Stabilizing the Wavelength of a HeNe laser with a Thermal Feedback Circuit

Matthew Whitrock, Kings Park High School; John Noe and Harold Metcalf, Laser Teaching Center, Stony Brook University.

The operating frequency (wavelength) of many lasers can be stabilized by various techniques to a precision of one part in a million, or one part in a billion or better. Stabilized lasers are important for a wide array of applications, including metrology, interferometry and holography, and surface modeling. A precisely stable frequency provides a benchmark against which other emasurements can be made.

The goal of this project is to stabilize the frequency of a red HeNe laser (nominal wavelength 632.8 nm) through the implementation of a thermal feedback system. The feedback system functions by measuring the relative intensities of the two active laser modes, producing an output which controls cavity length by varying its thermal expansion. As in any feedback system, a deviation off-center in either direction causes an output change designed to drive the system back to its central position. This method of stabilization is analogous to a driver manuevering his/her vehicle to the center of a highway lane.

In many short-cavity lasers, adjacent modes of the laser cavity are polarized orthogonally to one another. The mode spacing is inversely proportional to the cavity length, and in our laser (L=15 cm) this spacing is comparable to the 1 GHz widgh of the gain curve of the lasing medium. As the lser cavity heats up and expands the modes move ("sweep") across the cain curve, causing a periodic variation of the laser frequency. In our setup, a polarizing beamsplitter is used to separate the two active modes and direct each to a polarizer. The electronic circuit compares the output signals of the two detectors and generates an error signal which is sent to a thermofoil heater wrapped around the center of the glass laser tube. The thermofoil heats the laser cavity a few degrees above its normal operating temperature (~60 C); the small changes in heater output controlled by the circuit vary the cavity length in such a way as to equalize the intensity of the two modes.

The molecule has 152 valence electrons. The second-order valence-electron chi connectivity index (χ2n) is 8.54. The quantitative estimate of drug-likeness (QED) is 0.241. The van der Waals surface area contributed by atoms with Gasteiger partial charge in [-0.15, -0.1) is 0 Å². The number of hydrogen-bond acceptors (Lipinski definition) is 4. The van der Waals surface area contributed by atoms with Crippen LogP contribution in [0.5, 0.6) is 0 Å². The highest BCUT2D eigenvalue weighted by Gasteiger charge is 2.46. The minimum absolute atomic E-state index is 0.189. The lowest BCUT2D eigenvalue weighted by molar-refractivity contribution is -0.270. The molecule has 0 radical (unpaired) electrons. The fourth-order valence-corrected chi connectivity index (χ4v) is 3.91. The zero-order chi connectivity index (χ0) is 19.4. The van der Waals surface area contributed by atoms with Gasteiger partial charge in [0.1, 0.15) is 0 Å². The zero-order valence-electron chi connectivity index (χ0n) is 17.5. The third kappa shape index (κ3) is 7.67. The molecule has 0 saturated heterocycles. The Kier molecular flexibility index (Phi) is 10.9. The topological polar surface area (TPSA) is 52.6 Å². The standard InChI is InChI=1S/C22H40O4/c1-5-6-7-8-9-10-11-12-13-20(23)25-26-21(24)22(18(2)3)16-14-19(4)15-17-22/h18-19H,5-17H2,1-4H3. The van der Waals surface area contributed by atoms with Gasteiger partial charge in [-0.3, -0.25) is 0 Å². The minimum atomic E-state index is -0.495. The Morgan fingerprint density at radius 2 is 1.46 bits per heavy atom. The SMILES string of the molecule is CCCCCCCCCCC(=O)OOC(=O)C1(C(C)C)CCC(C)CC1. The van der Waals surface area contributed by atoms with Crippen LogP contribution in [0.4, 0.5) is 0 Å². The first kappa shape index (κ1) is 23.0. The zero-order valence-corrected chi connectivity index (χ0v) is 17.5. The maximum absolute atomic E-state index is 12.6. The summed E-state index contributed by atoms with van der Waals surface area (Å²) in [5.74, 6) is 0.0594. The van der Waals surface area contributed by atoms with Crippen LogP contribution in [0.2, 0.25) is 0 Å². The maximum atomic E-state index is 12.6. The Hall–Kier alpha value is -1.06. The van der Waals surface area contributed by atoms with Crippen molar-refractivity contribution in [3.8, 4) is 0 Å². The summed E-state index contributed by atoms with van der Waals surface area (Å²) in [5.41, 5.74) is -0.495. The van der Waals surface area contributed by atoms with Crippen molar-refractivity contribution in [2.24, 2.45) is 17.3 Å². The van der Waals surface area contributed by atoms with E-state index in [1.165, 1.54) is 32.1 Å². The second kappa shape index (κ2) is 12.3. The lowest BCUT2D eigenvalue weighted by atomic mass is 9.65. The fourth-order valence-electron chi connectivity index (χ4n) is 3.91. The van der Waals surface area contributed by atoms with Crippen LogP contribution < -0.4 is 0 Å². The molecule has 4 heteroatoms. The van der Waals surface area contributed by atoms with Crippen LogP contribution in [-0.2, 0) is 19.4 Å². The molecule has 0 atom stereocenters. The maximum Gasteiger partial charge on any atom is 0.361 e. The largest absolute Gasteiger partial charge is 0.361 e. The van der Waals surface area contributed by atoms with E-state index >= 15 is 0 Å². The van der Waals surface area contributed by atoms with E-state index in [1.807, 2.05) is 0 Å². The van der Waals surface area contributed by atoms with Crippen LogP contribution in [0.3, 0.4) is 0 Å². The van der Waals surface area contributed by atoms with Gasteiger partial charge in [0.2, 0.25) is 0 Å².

At the present time the optical setup has been assembled and the op-amp feedback circuit is being debugged. Future research areas of interest include the construction of a Scanning Fabry-Perot Interferometer (SFPI) for resolving the individual modes of the laser and experimentation with other types of laser stabilization.

This work was supported by the Simons Foundation.